These tower houses are blurring a little in my mind now, but that's probably a good thing as I'll be better able to make Maddy's house of the bits and pieces of them all. Not sure what I'm doing for my poetry, though.

Forgot to mention that we got a slow start by going back to Kirkcudbright to a jeweler's we'd spied the day before and we all bought rings—Mom got one, I got two and another for Jim.

The towns are blurring, too—except the ones like Kirkcudbright.

We stopped in Newton Stewart to get more groceries and book a bed, and the went to Cairnholy I and II or perhaps that was the other way around. In any case, Cairnholy today, up a lovely dark road, but back out into open farmland for the cairns themselves. Cairnholy I didn't seem that dramatic to me, but II did with its flat stone on top and the one tall stone in front—despite the ugly metal barn behind it. Dad found me a pheasant feather.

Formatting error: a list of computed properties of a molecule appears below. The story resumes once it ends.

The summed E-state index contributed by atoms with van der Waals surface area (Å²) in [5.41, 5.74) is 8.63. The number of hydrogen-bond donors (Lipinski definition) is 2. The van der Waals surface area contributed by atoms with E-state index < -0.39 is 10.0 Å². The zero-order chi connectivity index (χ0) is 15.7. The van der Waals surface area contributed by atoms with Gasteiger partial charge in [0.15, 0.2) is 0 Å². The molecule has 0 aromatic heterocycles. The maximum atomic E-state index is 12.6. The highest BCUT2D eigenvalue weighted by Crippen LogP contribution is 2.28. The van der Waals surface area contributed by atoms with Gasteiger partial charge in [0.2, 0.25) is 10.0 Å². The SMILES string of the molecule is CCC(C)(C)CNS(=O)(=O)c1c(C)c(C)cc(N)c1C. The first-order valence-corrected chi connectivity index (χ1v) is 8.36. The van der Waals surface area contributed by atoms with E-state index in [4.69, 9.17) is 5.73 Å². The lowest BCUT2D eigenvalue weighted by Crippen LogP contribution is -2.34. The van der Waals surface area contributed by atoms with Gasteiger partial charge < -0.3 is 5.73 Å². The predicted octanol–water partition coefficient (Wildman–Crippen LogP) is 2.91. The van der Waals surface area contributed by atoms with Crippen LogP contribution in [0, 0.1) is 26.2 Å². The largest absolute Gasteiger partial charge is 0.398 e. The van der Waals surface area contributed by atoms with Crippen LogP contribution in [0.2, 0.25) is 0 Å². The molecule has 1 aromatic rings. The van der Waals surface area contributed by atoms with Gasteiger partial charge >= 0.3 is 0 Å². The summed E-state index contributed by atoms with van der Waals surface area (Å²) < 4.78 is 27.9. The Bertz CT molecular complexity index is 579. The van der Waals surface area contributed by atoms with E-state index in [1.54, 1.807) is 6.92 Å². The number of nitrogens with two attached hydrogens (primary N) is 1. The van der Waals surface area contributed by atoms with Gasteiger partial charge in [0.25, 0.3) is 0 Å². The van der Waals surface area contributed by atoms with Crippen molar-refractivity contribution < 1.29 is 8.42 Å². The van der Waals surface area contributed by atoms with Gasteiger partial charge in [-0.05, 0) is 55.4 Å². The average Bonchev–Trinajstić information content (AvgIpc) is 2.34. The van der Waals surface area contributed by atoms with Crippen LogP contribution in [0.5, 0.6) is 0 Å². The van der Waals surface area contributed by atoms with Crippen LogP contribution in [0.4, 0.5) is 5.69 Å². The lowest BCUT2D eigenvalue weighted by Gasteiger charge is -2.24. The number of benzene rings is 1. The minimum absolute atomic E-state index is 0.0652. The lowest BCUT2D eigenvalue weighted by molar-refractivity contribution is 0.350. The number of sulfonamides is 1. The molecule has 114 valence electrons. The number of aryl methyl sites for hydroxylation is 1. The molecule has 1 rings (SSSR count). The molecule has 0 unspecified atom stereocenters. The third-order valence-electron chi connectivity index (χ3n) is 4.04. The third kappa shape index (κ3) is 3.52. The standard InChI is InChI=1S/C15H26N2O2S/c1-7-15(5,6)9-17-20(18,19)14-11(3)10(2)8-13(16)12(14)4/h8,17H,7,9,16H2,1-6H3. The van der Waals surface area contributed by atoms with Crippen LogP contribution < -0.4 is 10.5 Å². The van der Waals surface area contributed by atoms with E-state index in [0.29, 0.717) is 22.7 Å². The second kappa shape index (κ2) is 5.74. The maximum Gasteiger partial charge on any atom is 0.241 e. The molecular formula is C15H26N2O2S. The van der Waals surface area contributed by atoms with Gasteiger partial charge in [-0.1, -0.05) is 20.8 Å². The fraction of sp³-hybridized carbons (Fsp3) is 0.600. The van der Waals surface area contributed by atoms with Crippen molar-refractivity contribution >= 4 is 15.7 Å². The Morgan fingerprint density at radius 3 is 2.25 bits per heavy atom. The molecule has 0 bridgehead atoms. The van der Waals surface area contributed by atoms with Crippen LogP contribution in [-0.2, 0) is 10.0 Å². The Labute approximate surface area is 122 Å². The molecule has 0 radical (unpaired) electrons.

Cairnholy ICairnholy I.

 

Cairnholy IICairnholy II.

 

Then winding through barer farmland to Torhouse Ring—a lovely ring of stones with a raised area in the middle (made me wonder if it had ever been excavated).

Torhouse RingTorhouse Ring.

 

The stones were short and thick. Nearby with cows a red stone, and across the road three small gray ones, barely distinguishable from the sheep cuddled amongst them.

Gorgeous sunny day.

We're out in the country again, but trees all around in a small country hotel called Jacob's Ladder. 1856.

Found dinner in a nearby town—steak & kidney pie. I've been enjoying the cider—my favourite so far is Strongbow.

I love the room I'm in in this house. High bed. Jacobean prints. It's only 9:00 and I can see the moon already from my window.